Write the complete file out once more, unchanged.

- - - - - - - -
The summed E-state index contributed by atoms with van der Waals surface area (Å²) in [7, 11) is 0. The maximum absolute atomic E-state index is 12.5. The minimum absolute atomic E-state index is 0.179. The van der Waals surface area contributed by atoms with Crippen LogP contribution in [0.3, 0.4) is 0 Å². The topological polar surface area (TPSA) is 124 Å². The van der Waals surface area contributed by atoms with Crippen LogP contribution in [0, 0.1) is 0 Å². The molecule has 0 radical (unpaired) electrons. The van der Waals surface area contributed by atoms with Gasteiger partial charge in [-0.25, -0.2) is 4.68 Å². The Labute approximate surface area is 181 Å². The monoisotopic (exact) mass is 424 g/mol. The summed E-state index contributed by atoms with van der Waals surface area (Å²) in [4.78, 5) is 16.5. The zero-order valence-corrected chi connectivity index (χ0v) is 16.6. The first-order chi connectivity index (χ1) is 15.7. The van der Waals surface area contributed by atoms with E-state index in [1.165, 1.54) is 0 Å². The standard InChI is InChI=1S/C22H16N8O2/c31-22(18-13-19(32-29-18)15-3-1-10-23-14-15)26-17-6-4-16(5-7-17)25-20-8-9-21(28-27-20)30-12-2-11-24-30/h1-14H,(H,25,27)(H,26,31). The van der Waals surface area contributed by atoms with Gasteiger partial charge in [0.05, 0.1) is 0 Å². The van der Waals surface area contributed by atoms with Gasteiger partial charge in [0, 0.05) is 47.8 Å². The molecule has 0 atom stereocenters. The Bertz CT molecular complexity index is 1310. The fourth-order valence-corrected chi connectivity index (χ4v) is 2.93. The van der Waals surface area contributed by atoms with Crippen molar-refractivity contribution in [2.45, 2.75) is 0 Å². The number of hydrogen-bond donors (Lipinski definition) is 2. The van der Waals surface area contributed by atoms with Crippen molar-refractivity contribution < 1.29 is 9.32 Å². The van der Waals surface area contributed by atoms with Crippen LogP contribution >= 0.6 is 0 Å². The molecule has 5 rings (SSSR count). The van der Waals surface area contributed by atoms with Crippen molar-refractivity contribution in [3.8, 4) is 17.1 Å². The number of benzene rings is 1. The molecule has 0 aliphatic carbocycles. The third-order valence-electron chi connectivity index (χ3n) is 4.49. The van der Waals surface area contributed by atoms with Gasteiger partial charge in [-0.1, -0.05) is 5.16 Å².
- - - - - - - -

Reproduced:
The summed E-state index contributed by atoms with van der Waals surface area (Å²) in [7, 11) is 0. The maximum absolute atomic E-state index is 12.5. The minimum absolute atomic E-state index is 0.179. The van der Waals surface area contributed by atoms with Crippen LogP contribution in [0.3, 0.4) is 0 Å². The topological polar surface area (TPSA) is 124 Å². The van der Waals surface area contributed by atoms with Crippen LogP contribution in [0, 0.1) is 0 Å². The molecule has 0 radical (unpaired) electrons. The van der Waals surface area contributed by atoms with Gasteiger partial charge in [-0.25, -0.2) is 4.68 Å². The Labute approximate surface area is 181 Å². The monoisotopic (exact) mass is 424 g/mol. The summed E-state index contributed by atoms with van der Waals surface area (Å²) in [4.78, 5) is 16.5. The zero-order valence-corrected chi connectivity index (χ0v) is 16.6. The first-order chi connectivity index (χ1) is 15.7. The van der Waals surface area contributed by atoms with E-state index in [1.165, 1.54) is 0 Å². The standard InChI is InChI=1S/C22H16N8O2/c31-22(18-13-19(32-29-18)15-3-1-10-23-14-15)26-17-6-4-16(5-7-17)25-20-8-9-21(28-27-20)30-12-2-11-24-30/h1-14H,(H,25,27)(H,26,31). The van der Waals surface area contributed by atoms with Gasteiger partial charge in [0.05, 0.1) is 0 Å². The van der Waals surface area contributed by atoms with Gasteiger partial charge in [0, 0.05) is 47.8 Å². The molecule has 0 atom stereocenters. The Bertz CT molecular complexity index is 1310. The fourth-order valence-corrected chi connectivity index (χ4v) is 2.93. The van der Waals surface area contributed by atoms with Crippen molar-refractivity contribution in [2.45, 2.75) is 0 Å². The number of hydrogen-bond donors (Lipinski definition) is 2. The van der Waals surface area contributed by atoms with Crippen molar-refractivity contribution < 1.29 is 9.32 Å². The van der Waals surface area contributed by atoms with Crippen LogP contribution >= 0.6 is 0 Å². The molecule has 5 rings (SSSR count). The van der Waals surface area contributed by atoms with Crippen molar-refractivity contribution in [3.8, 4) is 17.1 Å². The number of benzene rings is 1. The molecule has 0 aliphatic carbocycles. The third-order valence-electron chi connectivity index (χ3n) is 4.49. The van der Waals surface area contributed by atoms with Gasteiger partial charge in [-0.1, -0.05) is 5.16 Å².